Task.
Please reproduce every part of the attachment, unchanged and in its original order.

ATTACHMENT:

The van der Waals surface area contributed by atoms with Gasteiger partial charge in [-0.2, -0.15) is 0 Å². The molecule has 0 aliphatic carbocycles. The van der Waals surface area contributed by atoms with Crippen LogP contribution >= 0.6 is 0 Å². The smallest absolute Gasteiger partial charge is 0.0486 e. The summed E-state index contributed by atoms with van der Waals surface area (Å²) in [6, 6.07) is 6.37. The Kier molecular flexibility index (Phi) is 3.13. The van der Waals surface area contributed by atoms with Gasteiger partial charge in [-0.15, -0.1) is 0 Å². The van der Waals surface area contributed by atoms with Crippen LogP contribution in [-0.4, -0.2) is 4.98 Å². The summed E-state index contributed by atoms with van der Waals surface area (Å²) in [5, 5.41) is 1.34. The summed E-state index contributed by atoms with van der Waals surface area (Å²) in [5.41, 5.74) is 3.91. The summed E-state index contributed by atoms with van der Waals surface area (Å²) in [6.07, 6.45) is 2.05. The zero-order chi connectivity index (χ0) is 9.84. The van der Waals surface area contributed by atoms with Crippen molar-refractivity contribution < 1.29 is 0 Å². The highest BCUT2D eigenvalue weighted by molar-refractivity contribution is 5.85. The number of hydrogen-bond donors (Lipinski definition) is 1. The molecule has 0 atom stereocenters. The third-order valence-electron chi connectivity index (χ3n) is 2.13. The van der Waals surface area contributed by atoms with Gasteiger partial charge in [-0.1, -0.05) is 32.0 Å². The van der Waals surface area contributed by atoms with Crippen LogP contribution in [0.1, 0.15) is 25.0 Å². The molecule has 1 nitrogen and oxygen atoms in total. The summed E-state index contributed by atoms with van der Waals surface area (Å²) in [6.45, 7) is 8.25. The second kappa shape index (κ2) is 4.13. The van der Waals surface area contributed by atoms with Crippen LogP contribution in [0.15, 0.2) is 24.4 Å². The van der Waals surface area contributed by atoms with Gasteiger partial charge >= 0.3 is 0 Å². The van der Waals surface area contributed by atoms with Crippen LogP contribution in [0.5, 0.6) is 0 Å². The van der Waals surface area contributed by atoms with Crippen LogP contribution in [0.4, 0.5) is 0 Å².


The van der Waals surface area contributed by atoms with Gasteiger partial charge in [-0.2, -0.15) is 0 Å². The molecule has 0 aliphatic carbocycles. The van der Waals surface area contributed by atoms with Crippen LogP contribution >= 0.6 is 0 Å². The smallest absolute Gasteiger partial charge is 0.0486 e. The summed E-state index contributed by atoms with van der Waals surface area (Å²) in [6, 6.07) is 6.37. The Kier molecular flexibility index (Phi) is 3.13. The van der Waals surface area contributed by atoms with Gasteiger partial charge in [-0.15, -0.1) is 0 Å². The van der Waals surface area contributed by atoms with Crippen LogP contribution in [-0.4, -0.2) is 4.98 Å². The summed E-state index contributed by atoms with van der Waals surface area (Å²) in [5, 5.41) is 1.34. The summed E-state index contributed by atoms with van der Waals surface area (Å²) in [5.41, 5.74) is 3.91. The summed E-state index contributed by atoms with van der Waals surface area (Å²) in [6.07, 6.45) is 2.05. The zero-order chi connectivity index (χ0) is 9.84. The van der Waals surface area contributed by atoms with Crippen molar-refractivity contribution < 1.29 is 0 Å². The highest BCUT2D eigenvalue weighted by molar-refractivity contribution is 5.85. The number of hydrogen-bond donors (Lipinski definition) is 1. The molecule has 0 atom stereocenters. The third-order valence-electron chi connectivity index (χ3n) is 2.13. The van der Waals surface area contributed by atoms with Gasteiger partial charge in [-0.1, -0.05) is 32.0 Å². The van der Waals surface area contributed by atoms with Crippen LogP contribution in [0.1, 0.15) is 25.0 Å². The molecule has 1 nitrogen and oxygen atoms in total. The summed E-state index contributed by atoms with van der Waals surface area (Å²) in [6.45, 7) is 8.25. The second kappa shape index (κ2) is 4.13. The van der Waals surface area contributed by atoms with Crippen LogP contribution in [0.15, 0.2) is 24.4 Å². The van der Waals surface area contributed by atoms with Gasteiger partial charge >= 0.3 is 0 Å². The van der Waals surface area contributed by atoms with Crippen LogP contribution in [0.5, 0.6) is 0 Å². The van der Waals surface area contributed by atoms with Crippen LogP contribution in [0.4, 0.5) is 0 Å².